British Foreign Secretary William Hague left New Zealand last night after two days of high-level talks. It was the first such visit in 20 years. He spoke to political editor Audrey Young
Why has it taken a generation for a foreign secretary to visit NZ or Australia?
I don't know. That was an astonishment to me. That was far too long when I came into office and indeed I had indicated to my counterparts when I was in Opposition that I hope to put that right very quickly.
Were your predecessors too distracted with Europe, with Iraq and Afghanistan?
Well there may be something in that. British foreign secretaries are kept quite busy in European Union affairs and we have a relationship with the United States which, of course, we give a lot of time to and, yes, we have had major pre-occupations with middle eastern affairs and with Afghanistan. Even so, I believe it is important to try to deal with all of those things correctly but to create the right network of relationships in the world which includes some new friends and allies, as in Latin America or the Gulf, but re-invigorating old friendships as well and that is why I have come to Australia and New Zealand.
You want stronger economic engagement with the Asia Pacific region. But do you see a future with a stronger military presence for Britain in the region - notwithstanding your defence cuts - when your economy recovers?
No, we are not really looking at a military presence. Our militaries do good work together, often in the same country as in Afghanistan, but really Britain withdrew a long time ago from east of Suez in terms of stationed forces. So we are looking more at increased diplomatic and economic presence in East Asia.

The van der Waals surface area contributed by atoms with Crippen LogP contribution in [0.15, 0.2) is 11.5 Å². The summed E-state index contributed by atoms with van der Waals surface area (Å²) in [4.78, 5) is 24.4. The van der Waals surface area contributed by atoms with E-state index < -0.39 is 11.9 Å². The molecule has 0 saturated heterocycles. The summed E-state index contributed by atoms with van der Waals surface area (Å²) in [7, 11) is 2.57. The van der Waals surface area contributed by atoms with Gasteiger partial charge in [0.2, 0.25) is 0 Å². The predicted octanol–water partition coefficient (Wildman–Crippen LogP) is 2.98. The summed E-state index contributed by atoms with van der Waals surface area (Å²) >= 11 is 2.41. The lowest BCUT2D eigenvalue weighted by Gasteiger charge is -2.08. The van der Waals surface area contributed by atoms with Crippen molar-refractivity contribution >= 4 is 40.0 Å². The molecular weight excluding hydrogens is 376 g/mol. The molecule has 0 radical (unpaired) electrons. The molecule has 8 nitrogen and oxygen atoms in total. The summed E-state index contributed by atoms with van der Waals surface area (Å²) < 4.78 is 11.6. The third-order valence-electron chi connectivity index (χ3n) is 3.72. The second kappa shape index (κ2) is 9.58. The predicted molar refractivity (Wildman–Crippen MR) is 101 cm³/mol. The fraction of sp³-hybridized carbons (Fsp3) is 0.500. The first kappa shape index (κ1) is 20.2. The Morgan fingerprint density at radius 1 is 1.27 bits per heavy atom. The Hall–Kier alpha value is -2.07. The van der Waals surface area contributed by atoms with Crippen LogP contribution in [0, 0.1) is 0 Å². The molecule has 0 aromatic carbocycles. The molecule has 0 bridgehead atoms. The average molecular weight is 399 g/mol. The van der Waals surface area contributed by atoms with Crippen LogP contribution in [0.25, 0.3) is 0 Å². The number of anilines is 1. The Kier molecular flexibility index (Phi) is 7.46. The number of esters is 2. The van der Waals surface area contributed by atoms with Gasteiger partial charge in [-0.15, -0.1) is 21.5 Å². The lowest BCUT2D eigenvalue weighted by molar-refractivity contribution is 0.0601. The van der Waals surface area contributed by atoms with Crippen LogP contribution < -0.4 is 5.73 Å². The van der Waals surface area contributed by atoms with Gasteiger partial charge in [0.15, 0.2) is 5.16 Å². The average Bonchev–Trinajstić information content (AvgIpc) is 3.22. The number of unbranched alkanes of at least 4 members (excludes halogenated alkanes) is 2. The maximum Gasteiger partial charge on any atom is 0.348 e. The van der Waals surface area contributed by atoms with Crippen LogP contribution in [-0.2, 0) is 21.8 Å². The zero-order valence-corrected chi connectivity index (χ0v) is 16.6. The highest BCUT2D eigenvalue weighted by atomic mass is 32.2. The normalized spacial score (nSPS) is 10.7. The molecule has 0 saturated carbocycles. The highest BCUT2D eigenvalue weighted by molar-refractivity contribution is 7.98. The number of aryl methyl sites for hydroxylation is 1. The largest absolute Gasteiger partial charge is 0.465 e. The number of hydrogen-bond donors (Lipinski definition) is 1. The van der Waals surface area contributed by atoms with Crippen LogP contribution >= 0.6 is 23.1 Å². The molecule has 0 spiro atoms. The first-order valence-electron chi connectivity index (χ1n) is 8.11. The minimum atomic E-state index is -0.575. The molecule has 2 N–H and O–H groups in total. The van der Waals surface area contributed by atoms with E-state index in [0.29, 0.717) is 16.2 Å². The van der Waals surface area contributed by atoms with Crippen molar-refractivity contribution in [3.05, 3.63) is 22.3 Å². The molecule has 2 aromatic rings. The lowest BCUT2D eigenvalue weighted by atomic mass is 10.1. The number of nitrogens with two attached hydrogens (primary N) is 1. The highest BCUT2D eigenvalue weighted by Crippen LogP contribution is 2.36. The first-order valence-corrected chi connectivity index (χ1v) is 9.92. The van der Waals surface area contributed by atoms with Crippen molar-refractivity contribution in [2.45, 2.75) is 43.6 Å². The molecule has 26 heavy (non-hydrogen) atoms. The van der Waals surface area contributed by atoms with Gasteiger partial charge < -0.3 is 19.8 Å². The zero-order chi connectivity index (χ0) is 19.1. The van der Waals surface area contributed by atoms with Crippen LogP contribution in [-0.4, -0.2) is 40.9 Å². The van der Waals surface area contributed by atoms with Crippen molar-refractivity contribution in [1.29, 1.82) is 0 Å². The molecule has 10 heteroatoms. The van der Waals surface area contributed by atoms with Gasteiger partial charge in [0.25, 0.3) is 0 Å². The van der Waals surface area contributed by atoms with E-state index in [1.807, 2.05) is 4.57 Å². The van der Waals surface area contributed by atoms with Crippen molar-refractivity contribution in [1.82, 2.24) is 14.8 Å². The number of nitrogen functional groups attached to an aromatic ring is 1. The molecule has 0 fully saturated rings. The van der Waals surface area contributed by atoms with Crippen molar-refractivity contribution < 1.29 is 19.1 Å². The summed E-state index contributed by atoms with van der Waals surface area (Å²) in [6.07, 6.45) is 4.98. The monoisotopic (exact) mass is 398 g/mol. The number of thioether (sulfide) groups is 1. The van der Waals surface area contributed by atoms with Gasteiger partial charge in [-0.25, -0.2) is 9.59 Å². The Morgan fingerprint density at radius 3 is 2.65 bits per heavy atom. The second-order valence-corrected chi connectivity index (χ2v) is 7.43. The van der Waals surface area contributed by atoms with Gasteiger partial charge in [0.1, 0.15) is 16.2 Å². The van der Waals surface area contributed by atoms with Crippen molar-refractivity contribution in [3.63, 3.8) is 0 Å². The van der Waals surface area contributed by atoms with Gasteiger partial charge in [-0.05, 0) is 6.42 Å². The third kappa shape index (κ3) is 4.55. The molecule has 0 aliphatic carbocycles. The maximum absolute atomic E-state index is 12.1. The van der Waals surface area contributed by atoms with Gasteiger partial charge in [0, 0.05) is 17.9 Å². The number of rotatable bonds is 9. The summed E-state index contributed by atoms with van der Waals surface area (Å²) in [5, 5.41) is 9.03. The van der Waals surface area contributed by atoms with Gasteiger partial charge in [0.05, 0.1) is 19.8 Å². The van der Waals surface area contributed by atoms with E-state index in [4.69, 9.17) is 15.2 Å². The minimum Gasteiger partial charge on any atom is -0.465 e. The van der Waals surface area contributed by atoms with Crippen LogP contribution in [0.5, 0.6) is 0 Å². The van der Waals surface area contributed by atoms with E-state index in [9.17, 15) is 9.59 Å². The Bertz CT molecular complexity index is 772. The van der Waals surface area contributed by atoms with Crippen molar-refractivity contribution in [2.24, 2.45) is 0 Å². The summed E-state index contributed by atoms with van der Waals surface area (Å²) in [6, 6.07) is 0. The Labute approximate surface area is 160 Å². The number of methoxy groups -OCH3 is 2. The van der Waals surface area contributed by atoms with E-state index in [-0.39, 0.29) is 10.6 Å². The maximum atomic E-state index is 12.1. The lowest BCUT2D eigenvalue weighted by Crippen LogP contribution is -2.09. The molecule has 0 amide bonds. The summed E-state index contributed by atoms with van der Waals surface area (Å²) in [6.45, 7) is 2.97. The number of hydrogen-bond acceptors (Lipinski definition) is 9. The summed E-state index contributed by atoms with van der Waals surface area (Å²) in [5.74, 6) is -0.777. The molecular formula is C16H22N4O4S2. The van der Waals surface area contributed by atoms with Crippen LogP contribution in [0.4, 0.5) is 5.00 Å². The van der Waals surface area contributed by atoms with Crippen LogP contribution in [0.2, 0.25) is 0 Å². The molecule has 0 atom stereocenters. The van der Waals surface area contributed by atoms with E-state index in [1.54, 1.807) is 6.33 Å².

Britain is still a nuclear power, yet you have had no difficulty with our anti-nuclear legislation when the United States has?
We are a nuclear power, but that doesn't mean we expect every other country to adopt the same policy, and we are friendly countries for so many reasons that we are not going to fall out about that.
What is your response to the cyber attacks that put back Iran's nuclear programme four years? Do you welcome that sort of cyber attack?
I think there would be a variety of estimates about Iran's nuclear programme and timing estimates on such things are very uncertain. I think it would be a mistake to take any estimate as a certain truth. Iran's nuclear programme is a major threat to proliferation in the world. If Iran develops nuclear capabilities, then other nations will set out to develop nuclear capability as well. So I think it would be a mistake to take any figure given or any date given or any information of things slowing down or speeding up being necessarily what was actually happening. This remains an urgent problem. It remains something that requires serious negotiation and these negotiations are about to begin in Istanbul.
What are your views on a YouGov poll this week that puts you as the most popular choice to replace Prime Minister David Cameron should he fall under a bus?
It reinforces my sincere wish that he should not fall under a bus. He is a great Prime Minister. And second, having been leader of a political party once, I am not going to do it again it in my life.
Have the Wikileaks leaks of US cables undermined public confidence in diplomacy?
I don't think they have. If people read the Wikileaks cables as a whole, they add up to a rather positive account of US diplomacy which is my own experience so far of American diplomacy - concern to advance democracy and human rights, and to prevent conflict in the world. These things come through very regularly. I think it is quite a positive impression of the United States. Clearly we disapprove of the leaking of confidential material. Governments have to be able to conduct business confidentially to be able to work on a whole range of sensitive issues. But I don't think that these leaks have undermined the image of the United States.